The dangers of debt and how to avoid falling in the trap
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By Katlego Gaborone
They say that there are two constants in life: death and taxes. Yet, aside from the 1% of the population, there are actually three constants we need to grapple with; death, taxes…and debt. If you want a roof over your head, and wheels under your feet, you are likely paying off your house and your car through monthly instalments through a financial institution of some kind.
Debt is a universal burden and a necessity to this modern life, but it is also a danger and an extremely slippery slope that can quickly hurl you and your family off a financial cliff. Did you know that South Africa has over 26 million active credit users? Even worse, 10 million of those spenders are behind on their payments and not in good standing according to the Credit Bureau Monitor.
However, the Momentum Unisa 2020 Consumer Financial Vulnerability Insights report recently noted a slight improvement in consumer financial vulnerability levels, but despite this, consumers still remain exposed.
Given the fragile economy with record high levels of unemployment, the best thing we can do is avoid the trappings of debt. It starts with understanding your financial goals.
Don’t let your goals be tolls
Financial success can be achieved on two levels: the journey towards a financial goal and the destination - when the specific goal is reached. In simple terms, for households and individuals to know whether they are financially successful or not, they must have financial goals. Some set these goals consciously, and others do it on a subconscious level. All the same, financial goals should exist for all households and individuals.
For too many people, the trappings of debt are often lifestyle related. Do you need that specific car? Do you not have enough clothes? Could you live in a small home until you reach your goals? If you want to upgrade your lifestyle, perhaps start by making that one of your financial goals, structuring your goals to help move you from where you are now to where you want to be. Start by making a list of wants versus needs and always prioritise the needs.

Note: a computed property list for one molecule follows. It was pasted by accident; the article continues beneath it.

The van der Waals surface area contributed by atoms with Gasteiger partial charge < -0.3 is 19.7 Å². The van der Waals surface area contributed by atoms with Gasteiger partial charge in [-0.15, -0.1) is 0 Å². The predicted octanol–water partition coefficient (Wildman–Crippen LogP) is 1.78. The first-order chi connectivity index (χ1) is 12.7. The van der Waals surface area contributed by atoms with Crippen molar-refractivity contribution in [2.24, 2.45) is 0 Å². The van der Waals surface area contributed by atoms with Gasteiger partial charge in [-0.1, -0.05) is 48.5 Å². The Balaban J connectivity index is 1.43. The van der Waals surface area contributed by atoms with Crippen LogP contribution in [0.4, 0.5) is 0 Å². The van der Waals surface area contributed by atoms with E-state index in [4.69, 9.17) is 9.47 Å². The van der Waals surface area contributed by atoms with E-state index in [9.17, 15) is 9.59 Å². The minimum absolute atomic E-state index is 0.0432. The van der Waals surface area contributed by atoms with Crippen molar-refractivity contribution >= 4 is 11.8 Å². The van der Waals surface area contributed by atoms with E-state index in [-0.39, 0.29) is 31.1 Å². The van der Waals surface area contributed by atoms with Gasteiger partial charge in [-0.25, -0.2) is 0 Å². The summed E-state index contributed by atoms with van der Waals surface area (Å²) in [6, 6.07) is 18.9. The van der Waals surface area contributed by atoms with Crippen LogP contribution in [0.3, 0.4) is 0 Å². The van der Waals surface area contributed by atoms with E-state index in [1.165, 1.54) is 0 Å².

Don’t be afraid to get in touch with a certified financial adviser to help point you in the right direction based on your own personal circumstances.
Consolidate your debt
One method of getting a handle on your rampant debt is to take out what is known as a debt consolidation loan. This is where you take out a single loan to pay for numerous others. This has two advantages; the monthly instalment is often less than all the smaller debt repayments combined, and the interest rate charged is often lower.
It is also convenient to pay one loan account that covers all debt. Now more than ever, banks are willing to help clients with debt consolidation, because the credit crisis is seriously causing the one thing banks absolutely want to avoid – defaults on payments. Plus it will help improve your credit score for any future (but necessary) debt you may need to incur.
Debt free is the only way to be
Although there are some debts you simply cannot outrun such as home loans and car repayments, you should be aiming towards a life with no debt where you are living within the means of your monthly income. This may seem impossible to achieve but it should always remain a financial priority. The last year has taught us that financial crisis, be it personal, national, or global, can come out of nowhere, so you should aim to be ready for whatever comes your way. Debt should never be an obstacle on your journey to success.
Katlego Gaborone is a Momentum Financial Planner